The prevailing belief has long been that Eric's body was never recovered, but a brief paragraph in the October 2, 1966 New York Times indicates that was not the case. He was found, several days later, just downriver from the site of the accident.
I'm still uncertain of the disposition of Eric's remains after his death. Here, too, there are conflicting reports. A web site interestingly entitled Find-A-Grave indicates that he is buried in the Santa Paula Cemetery, 380 Cemetery Road, Santa Paula, California. There is indeed a Santa Paula Cemetery at that address but I can't at this time say whether he is really buried there or not because the 10/6/66 Santa Paula Daily Chronical states that in his will Eric willed his body to the UCLA Medical Center for research. The article goes on to say that "Flemings's family...would decide whether the body would be returned to this country and given to UCLA or left in Peru for the University of Peru." The reason for this decision is not elaborated upon, unfortuantely. The will further stated that if it were not possible to donate his remains for medical research that he wished to be inexpensively cremated and did not want a funeral service.
There is no mystery, however, regarding his estate or it's disposition. The Daily Chronical article is quite specific about these matters. The will was filed for probate in Los Angeles Superior Court on October 5th, 1966 by attorney A. Charles Wilson (who also drew it up and was presumably the executor). The bulk of the $125,000 estate was left to Eric's mother, Mrs. Mildred Anderson Heddy who was then 69 years old. $30,000 in cash was given to her outright at the time of probate. $10,000 each was left to his cousin, Barbara Dodge of Marina Del Ray, one Chris Miller of West Hollywood (relationship and gender not indicated) and to Lynn Garber, described in the article as an actress and as Fleming's "long-time girl friend". In his will Eric specifically disinherited his estranged father.
Some Thoughts and Comments.....
Eric, despite being a prominant TV star of his day, remains something of a mystery. Little is known of his personal life. He never married or had any children, and the only thing I've ever seen linking him romantically to anyone is the brief mention of Lynn Garber, noted above.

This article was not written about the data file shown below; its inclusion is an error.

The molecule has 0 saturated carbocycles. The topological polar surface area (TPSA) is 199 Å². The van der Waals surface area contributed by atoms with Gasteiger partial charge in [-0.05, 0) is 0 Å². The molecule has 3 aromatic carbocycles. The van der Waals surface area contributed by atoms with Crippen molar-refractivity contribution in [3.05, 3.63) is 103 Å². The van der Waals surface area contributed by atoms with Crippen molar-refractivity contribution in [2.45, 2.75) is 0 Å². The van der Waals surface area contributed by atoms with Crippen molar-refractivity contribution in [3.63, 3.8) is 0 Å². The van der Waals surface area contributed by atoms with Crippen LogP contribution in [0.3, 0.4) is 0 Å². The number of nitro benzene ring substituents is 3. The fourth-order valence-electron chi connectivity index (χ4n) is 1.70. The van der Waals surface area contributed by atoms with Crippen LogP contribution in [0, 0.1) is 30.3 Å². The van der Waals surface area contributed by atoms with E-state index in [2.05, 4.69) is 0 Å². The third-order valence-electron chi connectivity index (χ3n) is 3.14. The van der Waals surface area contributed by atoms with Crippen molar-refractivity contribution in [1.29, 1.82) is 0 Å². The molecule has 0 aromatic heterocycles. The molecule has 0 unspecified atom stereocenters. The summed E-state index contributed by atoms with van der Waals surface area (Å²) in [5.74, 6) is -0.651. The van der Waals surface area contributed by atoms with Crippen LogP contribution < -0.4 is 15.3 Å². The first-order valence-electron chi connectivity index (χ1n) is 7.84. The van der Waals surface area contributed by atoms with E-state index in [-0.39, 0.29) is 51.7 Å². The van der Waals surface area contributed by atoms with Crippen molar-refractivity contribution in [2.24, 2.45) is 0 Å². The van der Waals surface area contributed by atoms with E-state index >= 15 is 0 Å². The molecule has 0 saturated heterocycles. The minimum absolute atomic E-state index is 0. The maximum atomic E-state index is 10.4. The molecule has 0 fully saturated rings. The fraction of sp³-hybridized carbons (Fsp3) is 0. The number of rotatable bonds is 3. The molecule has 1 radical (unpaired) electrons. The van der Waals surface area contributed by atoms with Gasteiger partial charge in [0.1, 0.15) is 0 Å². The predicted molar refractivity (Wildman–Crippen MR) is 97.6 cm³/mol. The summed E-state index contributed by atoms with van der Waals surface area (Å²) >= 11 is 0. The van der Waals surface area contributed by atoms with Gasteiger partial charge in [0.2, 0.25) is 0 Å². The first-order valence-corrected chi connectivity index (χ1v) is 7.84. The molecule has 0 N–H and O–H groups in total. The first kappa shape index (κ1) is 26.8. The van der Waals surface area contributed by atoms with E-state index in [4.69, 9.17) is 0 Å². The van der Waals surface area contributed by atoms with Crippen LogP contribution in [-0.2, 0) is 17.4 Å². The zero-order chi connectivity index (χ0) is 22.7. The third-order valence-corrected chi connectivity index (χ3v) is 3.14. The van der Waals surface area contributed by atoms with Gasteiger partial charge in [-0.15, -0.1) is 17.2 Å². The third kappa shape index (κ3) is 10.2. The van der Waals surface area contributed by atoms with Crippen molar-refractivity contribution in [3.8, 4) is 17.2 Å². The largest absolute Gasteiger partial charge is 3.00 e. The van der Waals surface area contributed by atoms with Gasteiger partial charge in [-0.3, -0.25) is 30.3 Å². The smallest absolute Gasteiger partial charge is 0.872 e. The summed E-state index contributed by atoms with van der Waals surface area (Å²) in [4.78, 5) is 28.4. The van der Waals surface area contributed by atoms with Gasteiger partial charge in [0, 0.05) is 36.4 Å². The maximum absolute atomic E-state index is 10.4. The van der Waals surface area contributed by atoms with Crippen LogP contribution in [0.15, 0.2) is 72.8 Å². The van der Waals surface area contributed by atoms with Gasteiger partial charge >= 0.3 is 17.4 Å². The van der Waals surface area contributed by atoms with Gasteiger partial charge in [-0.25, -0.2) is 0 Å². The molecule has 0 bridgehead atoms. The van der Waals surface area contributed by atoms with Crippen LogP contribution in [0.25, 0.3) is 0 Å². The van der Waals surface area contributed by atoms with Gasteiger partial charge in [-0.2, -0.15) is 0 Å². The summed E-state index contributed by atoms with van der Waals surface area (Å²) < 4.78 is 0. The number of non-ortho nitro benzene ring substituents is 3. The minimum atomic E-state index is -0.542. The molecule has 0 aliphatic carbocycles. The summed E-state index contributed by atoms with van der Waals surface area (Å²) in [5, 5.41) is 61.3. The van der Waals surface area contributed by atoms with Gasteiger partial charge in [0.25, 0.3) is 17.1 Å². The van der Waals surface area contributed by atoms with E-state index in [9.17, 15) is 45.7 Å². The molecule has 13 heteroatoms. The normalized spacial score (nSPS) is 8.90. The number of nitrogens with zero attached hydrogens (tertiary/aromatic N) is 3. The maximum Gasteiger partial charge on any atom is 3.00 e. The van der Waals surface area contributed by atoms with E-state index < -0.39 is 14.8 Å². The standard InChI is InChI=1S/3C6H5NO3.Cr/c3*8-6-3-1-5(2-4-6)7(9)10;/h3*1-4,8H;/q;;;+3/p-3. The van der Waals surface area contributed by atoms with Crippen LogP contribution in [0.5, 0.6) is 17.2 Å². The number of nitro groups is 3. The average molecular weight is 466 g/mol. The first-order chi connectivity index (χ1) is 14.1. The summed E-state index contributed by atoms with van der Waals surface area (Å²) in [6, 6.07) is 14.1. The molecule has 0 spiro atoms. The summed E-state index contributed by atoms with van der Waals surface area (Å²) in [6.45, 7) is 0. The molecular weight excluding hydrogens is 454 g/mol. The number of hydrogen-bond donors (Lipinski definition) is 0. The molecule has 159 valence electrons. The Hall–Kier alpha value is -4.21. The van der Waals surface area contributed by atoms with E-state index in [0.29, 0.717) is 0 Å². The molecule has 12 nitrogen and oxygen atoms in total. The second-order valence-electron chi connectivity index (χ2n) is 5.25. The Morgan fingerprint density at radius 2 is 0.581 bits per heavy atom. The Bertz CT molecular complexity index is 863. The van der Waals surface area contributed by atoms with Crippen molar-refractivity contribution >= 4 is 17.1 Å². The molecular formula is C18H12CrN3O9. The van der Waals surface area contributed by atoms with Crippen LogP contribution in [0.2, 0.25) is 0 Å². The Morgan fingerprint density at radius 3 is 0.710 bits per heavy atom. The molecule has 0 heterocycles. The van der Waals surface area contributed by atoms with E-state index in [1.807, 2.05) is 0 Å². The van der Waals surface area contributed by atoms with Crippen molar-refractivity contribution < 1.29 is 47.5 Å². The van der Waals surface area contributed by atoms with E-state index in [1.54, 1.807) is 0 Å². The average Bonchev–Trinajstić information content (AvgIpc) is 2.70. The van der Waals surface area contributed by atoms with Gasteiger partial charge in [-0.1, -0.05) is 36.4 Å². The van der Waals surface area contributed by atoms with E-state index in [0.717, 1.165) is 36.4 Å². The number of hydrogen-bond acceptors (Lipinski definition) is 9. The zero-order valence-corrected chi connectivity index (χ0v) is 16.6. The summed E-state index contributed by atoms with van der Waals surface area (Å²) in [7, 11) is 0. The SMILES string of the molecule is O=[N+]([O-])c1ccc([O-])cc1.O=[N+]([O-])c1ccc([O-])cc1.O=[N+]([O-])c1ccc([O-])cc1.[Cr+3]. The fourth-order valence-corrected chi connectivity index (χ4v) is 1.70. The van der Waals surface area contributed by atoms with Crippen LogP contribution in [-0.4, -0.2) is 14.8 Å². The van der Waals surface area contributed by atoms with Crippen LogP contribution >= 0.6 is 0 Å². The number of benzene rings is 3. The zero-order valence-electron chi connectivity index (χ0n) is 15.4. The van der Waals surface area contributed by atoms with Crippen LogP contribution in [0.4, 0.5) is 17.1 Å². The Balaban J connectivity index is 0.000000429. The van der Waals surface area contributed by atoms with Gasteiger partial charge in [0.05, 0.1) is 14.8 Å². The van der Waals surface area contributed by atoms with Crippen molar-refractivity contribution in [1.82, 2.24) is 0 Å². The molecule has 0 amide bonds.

The 10/1/66 New York Times obituary states that "Until his success in "Rawhide, Eric Fleming lived a hand- to-mouth existence. He once said 'I've lived out of a paper bag all my life'. Even after attaining fame and considerable wealth, he continued to live quietly in a converted garage in the Hollywood Hills, and he had few friends among the movie colony's elite". He clearly shunned the typical Hollywood lifestyle and didn't appear to be all that happy with his career as an actor. One gets the impression he was a real free spirit who didn't want to be tied down. Who knows - maybe he was more suited to his alter-ego, Gil Favor's lifestyle than to his own.
One thing we can be sure of is that he was gone too soon. But at least we have 5 years worth of wonderful Rawhide episodes to remember him by.
My quest for further information continues and I'll post whatever I find here. If you have any information or perhaps a photo (which WILL be returned to you) that you'd be willing to contribute, please see below.
Links to other Eric Fleming Information:
I'm currently seeking information about, and particularly photographs of, Eric for this page. If you have anything you'd be willing to contribute, please e-mail me at: email@example.com. Also, please feel free to e-mail me with comments, suggestions, etc. All contributions will be gratefully appreciated and appropriate credit and thanks will be expressed. Any photographs will be returned at the contributor's request.
And speaking of thanks, I have some I'd like to express. To see my humble attempt to thank my friends for all their help with this page, click here . A brief list of sources for the information included in this web page is available as well.